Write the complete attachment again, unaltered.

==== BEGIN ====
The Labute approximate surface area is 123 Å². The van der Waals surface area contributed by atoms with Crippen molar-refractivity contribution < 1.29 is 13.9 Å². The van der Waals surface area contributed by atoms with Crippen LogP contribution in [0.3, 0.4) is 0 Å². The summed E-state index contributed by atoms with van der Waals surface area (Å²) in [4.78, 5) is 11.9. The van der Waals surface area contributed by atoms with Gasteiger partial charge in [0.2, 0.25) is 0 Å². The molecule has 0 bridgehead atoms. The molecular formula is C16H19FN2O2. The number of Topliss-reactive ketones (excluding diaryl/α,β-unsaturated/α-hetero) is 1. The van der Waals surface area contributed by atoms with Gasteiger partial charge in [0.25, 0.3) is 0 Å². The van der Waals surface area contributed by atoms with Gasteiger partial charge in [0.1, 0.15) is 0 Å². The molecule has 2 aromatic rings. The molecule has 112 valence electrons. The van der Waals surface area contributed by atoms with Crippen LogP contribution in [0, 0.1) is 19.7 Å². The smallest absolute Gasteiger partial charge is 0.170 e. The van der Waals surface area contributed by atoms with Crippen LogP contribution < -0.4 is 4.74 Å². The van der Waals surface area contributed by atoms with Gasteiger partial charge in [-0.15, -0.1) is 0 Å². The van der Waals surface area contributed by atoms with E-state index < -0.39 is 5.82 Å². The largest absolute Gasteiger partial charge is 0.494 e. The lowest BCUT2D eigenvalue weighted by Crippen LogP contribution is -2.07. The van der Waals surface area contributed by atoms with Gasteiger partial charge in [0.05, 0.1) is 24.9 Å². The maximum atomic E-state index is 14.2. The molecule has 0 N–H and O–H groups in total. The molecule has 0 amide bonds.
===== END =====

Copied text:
The Labute approximate surface area is 123 Å². The van der Waals surface area contributed by atoms with Crippen molar-refractivity contribution < 1.29 is 13.9 Å². The van der Waals surface area contributed by atoms with Crippen LogP contribution in [0.3, 0.4) is 0 Å². The summed E-state index contributed by atoms with van der Waals surface area (Å²) in [4.78, 5) is 11.9. The van der Waals surface area contributed by atoms with Gasteiger partial charge in [0.2, 0.25) is 0 Å². The molecule has 0 bridgehead atoms. The molecular formula is C16H19FN2O2. The number of Topliss-reactive ketones (excluding diaryl/α,β-unsaturated/α-hetero) is 1. The van der Waals surface area contributed by atoms with Gasteiger partial charge in [0.25, 0.3) is 0 Å². The van der Waals surface area contributed by atoms with Gasteiger partial charge in [0.1, 0.15) is 0 Å². The molecule has 2 aromatic rings. The molecule has 112 valence electrons. The van der Waals surface area contributed by atoms with Crippen LogP contribution in [0, 0.1) is 19.7 Å². The smallest absolute Gasteiger partial charge is 0.170 e. The van der Waals surface area contributed by atoms with Crippen LogP contribution < -0.4 is 4.74 Å². The van der Waals surface area contributed by atoms with Gasteiger partial charge in [-0.15, -0.1) is 0 Å². The van der Waals surface area contributed by atoms with E-state index < -0.39 is 5.82 Å². The largest absolute Gasteiger partial charge is 0.494 e. The lowest BCUT2D eigenvalue weighted by Crippen LogP contribution is -2.07. The van der Waals surface area contributed by atoms with Gasteiger partial charge in [0.05, 0.1) is 24.9 Å². The maximum atomic E-state index is 14.2. The molecule has 0 N–H and O–H groups in total. The molecule has 0 amide bonds.